One of the most amazing things about Julia Child was her total straightforwardness. Once, years ago, when I bemoaned a friend’s passing, she quipped back, “But he lead a good, long life.” And so did she.

Julia was my mentor, friend, a model for how to conduct one’s life. It was totally fitting that my first encounter with this grande dame was a fan letter she wrote in 1984 upon publication of my first book, The Food Lover’s Guide to Paris.

We met face to face shortly afterwards, and for a good decade, nearly every time she came to France, we would get together. The quips and stories of her never stopped. Once she and a younger friend flew from California to Paris and immediately boarded the TGV to Provence. As she looked out the window watching the porter-less travelers struggling with their bags she said to my friend “I wonder what old people do.” She was well past 80 at the time!

She and her aging husband, Paul, came to my 40th birthday party, we celebrated her 80th with a dancing party on the terrace, complete with live music from a Barbary organ. One year we were panelists at a Young President’s Organization meeting in Cannes. After the first day she called me on the phone and said “This is sort of like a Shriner’s convention. Let’s get out of here and go to a good restaurant.”

That evening, we had a magical dinner at Restaurant du Bacon in Cap d’Antibes, a place I knew well and was well known. Julia loved all the attention that was showered on us, and begged to go the next night “to a place where they know you.”

That was the time she also instructed me to dye my hair. It had become mousey brown, with streaks of curly grey, but I was too much of a Catholic Girl to consider anointing my hair with scandalous dye. Julia just looked at me and said simply “People say you look younger if you don’t dye your hair. That’s a mistake.” The next week I made an appointment at Carita in Paris and have never looked back.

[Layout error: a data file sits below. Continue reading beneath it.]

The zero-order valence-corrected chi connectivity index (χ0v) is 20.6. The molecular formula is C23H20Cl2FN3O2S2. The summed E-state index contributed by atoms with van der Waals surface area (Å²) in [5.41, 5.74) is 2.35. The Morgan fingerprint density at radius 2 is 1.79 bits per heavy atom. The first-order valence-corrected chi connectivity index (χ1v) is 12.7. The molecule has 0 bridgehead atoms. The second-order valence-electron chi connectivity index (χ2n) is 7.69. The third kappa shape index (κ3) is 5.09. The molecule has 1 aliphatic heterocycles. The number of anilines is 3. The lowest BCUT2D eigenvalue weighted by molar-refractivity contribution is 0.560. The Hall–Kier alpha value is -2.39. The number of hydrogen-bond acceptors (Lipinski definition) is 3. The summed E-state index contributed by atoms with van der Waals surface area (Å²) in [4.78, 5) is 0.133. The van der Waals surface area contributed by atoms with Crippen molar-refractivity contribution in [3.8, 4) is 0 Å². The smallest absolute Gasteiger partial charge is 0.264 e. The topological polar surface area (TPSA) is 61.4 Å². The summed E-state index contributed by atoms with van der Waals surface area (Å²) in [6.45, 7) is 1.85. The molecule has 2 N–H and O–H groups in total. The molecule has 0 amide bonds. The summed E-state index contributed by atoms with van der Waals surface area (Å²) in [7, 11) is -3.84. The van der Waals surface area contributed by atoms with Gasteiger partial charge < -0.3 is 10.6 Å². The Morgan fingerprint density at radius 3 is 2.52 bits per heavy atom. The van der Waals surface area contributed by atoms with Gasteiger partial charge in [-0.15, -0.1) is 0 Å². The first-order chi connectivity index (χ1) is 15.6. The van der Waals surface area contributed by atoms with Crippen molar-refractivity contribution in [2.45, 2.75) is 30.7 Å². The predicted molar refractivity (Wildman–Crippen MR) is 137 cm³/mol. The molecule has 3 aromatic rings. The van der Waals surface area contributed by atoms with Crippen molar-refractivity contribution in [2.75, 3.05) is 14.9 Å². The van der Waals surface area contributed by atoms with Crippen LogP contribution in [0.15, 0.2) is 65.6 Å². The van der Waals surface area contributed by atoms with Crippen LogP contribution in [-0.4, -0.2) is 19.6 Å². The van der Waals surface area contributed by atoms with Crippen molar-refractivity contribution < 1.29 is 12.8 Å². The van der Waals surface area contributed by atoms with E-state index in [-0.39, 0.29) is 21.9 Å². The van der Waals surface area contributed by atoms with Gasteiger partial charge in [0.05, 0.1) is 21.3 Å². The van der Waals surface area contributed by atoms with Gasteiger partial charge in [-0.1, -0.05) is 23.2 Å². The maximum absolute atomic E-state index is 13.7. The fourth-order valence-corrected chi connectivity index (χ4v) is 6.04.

But the best part of the story is Julia’s Stove. When Julia lived in Grasse in the 1960’s, she outfitted her kitchen with a La Cornue stove, a shiny white Art Deco-style model. In 1991, she stayed with us at Thanksgiving, on her way down to close down the summer house for good. I asked if I could buy her stove. (For me, it was the equivalent of having Freud’s couch.). She said no. But the next morning she came down to breakfast and said she’d changed her mind. I could have the stove.

We created a cool, summer kitchen with a stone floor, a marble sink, and Julia’s Stove, a cantankerous two-burner gas stove with an oven that seems to have only one temperature, 450 degrees F, no matter how you set it. This summer I have had a quiet ritual: I light the stove each morning, then head for the vegetable garden to gather what has to be picked that day. I make Rustic Tomato Sauce and Eggplant Towers, Stuffed Squash Blossoms and Roasted Pumpkin. By the time I am out of the gym, lunch has been made.

Only last week I emailed her to again thank her and deliver news of her trusty La Cornue. As usual, she emailed back within seconds, saying she only wished she could be here and cook on that stove once more.

For years, I have been saving mementos of her trips. Pictures, menus we’ve all signed, songs that students have written after cooking in Julia’s Kitchen. For no reason at all, today I decided to frame those pictures and mementos and hang them in Julia’s Kitchen. I was nostalgic and felt her presence more than ever. Then I got the call of her death. Sweet Julia did indeed live a good long life.